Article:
When a scammer contacts you under the guise of the United States Census
It's probably a guarantee that every person, at least once in their life, is the target of an attempted scam of some kind. Whether or not that scam succeeds is another story, but it's fascinating sometimes to see what that attempted trick looks like, and to likely no surprise there have been scammers purporting to be the United States Census Bureau.
So what does a Census scam look like?
First off, many Census scams come in the form of texts from random numbers claiming to be the Census Bureau. They'll include a link or will sometimes request specific information, and if it's not through text then it might be through email with the same requests. This is along the same lines of how other scams related to banks work. The U.S. Census Bureau's correspondence occurs almost entirely through physical mail, which made it especially interesting when people speculated that mail from the American Community Survey was thought to be fraudulent as well.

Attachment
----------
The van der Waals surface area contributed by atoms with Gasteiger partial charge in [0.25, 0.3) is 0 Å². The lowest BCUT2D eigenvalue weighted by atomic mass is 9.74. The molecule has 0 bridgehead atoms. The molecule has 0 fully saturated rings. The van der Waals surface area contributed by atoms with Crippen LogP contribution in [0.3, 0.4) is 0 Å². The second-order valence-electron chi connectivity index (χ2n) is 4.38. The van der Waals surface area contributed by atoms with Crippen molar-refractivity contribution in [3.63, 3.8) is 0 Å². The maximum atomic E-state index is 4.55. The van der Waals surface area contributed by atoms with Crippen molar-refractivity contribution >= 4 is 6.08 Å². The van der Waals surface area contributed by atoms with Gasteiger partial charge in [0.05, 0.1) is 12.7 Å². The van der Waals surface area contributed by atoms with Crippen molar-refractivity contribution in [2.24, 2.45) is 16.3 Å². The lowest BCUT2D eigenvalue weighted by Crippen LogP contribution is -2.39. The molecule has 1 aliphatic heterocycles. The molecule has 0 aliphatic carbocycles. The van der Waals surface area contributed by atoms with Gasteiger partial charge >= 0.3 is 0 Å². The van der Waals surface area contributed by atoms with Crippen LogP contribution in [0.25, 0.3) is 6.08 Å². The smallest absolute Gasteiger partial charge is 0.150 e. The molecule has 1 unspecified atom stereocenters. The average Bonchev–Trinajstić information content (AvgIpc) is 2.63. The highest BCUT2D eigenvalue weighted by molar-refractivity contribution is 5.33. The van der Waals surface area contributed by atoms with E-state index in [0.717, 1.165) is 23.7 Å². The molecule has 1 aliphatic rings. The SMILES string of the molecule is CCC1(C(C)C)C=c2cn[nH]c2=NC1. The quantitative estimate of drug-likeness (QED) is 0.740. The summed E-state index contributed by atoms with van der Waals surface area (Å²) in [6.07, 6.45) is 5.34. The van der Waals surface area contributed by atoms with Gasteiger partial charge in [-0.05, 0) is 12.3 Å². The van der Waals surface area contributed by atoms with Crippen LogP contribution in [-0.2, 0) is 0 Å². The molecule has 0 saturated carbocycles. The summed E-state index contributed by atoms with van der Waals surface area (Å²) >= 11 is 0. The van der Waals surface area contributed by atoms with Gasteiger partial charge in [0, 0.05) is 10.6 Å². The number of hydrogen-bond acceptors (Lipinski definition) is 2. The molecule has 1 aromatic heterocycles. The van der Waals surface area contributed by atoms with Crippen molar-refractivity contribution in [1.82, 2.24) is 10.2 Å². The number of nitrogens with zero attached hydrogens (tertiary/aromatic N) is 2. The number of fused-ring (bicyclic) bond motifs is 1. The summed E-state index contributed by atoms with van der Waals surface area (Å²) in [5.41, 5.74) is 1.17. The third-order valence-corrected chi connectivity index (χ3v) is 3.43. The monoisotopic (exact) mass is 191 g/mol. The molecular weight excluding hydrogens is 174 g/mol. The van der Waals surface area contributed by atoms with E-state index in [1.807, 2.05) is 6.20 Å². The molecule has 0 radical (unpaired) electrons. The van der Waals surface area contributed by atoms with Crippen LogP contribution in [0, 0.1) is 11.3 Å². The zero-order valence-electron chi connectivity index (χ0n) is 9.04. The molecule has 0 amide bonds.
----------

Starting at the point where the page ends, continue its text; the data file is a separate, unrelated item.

However, there have been cases of scams in the mail, and the universal answer that the bureau gives to verify its authenticity is the census ID. All contact from the Census will come with a 12 digit or letter string, and any mail that lacks this (and egregiously asks for personal information such as your social security number) is inauthentic.
Beyond that, there have also been stories of people getting calls with threats of police involvement and a payment requirement. There have also been stories of people showing up at someone's front door claiming to be from the Census. Many of these things have become so common that the United States Census has created numerous guides to help warn citizens against these. You can read up on their caution here and here. The Federal Communications Commission also has an outline on the issue here.
Header image sourced with permission from songo id.
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